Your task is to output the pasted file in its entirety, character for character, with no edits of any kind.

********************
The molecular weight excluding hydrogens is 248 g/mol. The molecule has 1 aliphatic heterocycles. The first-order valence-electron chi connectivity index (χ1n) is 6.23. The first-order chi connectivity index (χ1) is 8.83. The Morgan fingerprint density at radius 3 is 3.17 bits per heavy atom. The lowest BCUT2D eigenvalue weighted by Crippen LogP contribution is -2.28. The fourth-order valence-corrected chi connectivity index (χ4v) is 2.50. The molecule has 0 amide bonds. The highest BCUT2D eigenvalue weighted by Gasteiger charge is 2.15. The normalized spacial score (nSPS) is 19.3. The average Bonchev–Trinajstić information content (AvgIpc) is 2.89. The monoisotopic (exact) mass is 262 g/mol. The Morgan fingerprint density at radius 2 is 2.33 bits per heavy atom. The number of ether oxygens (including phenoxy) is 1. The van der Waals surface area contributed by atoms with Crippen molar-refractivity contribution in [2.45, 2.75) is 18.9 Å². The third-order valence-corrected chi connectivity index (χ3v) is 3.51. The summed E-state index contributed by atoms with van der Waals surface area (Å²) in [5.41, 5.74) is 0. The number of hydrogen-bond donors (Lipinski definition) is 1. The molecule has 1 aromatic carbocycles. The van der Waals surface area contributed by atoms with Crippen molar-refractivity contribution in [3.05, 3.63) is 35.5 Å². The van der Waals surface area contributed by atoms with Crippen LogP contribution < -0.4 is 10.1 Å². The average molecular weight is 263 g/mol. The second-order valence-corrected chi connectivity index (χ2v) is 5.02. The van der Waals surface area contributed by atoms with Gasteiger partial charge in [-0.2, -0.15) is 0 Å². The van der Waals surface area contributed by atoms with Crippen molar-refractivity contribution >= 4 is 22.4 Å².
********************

The molecular weight excluding hydrogens is 248 g/mol. The molecule has 1 aliphatic heterocycles. The first-order valence-electron chi connectivity index (χ1n) is 6.23. The first-order chi connectivity index (χ1) is 8.83. The Morgan fingerprint density at radius 3 is 3.17 bits per heavy atom. The lowest BCUT2D eigenvalue weighted by Crippen LogP contribution is -2.28. The fourth-order valence-corrected chi connectivity index (χ4v) is 2.50. The molecule has 0 amide bonds. The highest BCUT2D eigenvalue weighted by Gasteiger charge is 2.15. The normalized spacial score (nSPS) is 19.3. The average Bonchev–Trinajstić information content (AvgIpc) is 2.89. The monoisotopic (exact) mass is 262 g/mol. The Morgan fingerprint density at radius 2 is 2.33 bits per heavy atom. The number of ether oxygens (including phenoxy) is 1. The van der Waals surface area contributed by atoms with Crippen molar-refractivity contribution in [2.45, 2.75) is 18.9 Å². The third-order valence-corrected chi connectivity index (χ3v) is 3.51. The summed E-state index contributed by atoms with van der Waals surface area (Å²) in [5.41, 5.74) is 0. The number of hydrogen-bond donors (Lipinski definition) is 1. The molecule has 1 aromatic carbocycles. The van der Waals surface area contributed by atoms with Crippen molar-refractivity contribution in [3.05, 3.63) is 35.5 Å². The van der Waals surface area contributed by atoms with Crippen LogP contribution < -0.4 is 10.1 Å². The average molecular weight is 263 g/mol. The second-order valence-corrected chi connectivity index (χ2v) is 5.02. The van der Waals surface area contributed by atoms with Gasteiger partial charge in [-0.2, -0.15) is 0 Å². The van der Waals surface area contributed by atoms with Crippen molar-refractivity contribution >= 4 is 22.4 Å².